American Caesar

Jasper Johns
New Sculpture and Works on Paper

Woody Allen once said that he didn't want to achieve immortality through his art; he wanted to achieve it through not dying. The octogenarian Jasper Johns has seemingly pulled off the ultimate trick, managing to do both. Read more »

Tyson vs. Bacon

Nicola Tyson responds to the work of Francis Bacon, now on view at The Helly Nahmad Gallery, NY through June 18. Ms. Tyson will be reading from her collected letters at the Fredrich Petzel Gallery, NY, May 18.

Dear Bacon,

I’m sick and tired of how often my work is compared to yours! OK, there was a stage in my student years when I got myself embroiled in an S&M relationship with your work. Well not quite...what I mean is, I was seduced into wanting to be a top to your bottom, or rather I wanted to top your painterly top, except that you weren’t really a top...except that all tops are really also bottoms, except I don’t want my bottom smacked so I must just be a top. Read more »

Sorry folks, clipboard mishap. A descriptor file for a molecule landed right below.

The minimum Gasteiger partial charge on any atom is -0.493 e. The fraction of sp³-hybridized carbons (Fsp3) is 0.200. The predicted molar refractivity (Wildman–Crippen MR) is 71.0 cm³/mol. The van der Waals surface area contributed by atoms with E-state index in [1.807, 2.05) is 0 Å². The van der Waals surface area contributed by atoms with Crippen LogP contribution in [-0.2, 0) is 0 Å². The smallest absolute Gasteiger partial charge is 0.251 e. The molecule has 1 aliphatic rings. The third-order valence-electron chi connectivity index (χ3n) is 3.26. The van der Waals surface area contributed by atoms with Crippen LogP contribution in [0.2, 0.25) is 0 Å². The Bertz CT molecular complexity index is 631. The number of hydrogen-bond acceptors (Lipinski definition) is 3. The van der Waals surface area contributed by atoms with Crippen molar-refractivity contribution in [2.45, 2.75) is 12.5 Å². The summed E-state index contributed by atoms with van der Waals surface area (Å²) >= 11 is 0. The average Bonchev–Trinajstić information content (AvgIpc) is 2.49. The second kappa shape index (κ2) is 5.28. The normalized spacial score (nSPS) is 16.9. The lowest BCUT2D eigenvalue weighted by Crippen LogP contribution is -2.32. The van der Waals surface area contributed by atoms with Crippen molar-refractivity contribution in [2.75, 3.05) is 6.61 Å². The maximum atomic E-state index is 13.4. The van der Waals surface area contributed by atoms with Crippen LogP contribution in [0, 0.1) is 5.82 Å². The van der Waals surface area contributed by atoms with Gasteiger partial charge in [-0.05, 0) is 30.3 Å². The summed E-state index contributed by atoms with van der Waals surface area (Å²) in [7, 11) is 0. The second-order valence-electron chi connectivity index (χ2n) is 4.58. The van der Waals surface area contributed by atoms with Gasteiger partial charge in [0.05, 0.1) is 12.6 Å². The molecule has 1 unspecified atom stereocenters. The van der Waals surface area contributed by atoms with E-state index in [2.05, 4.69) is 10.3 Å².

TYSON vs. MANET

Manet: The Man Who Invented Modern Art
Musée d'Orsay, Paris, France

In Round Two, Ms. Tyson steps back into the ring, this time with Édouard Manet, whose exhibit at the d’Orsay, Paris, runs through July 3rd.

Dear Manet,

Phew! I really get it why you are so influential on pondering your suave painterly maneuvers, and I'm not being flippant! Were you quite simply the first person to be cool in Art History?? It's a given that you are Archival Gold, and that when the World ends (...a year from now) your stuff will have been loaded onto the exit spaceship, and rightly so. Read more »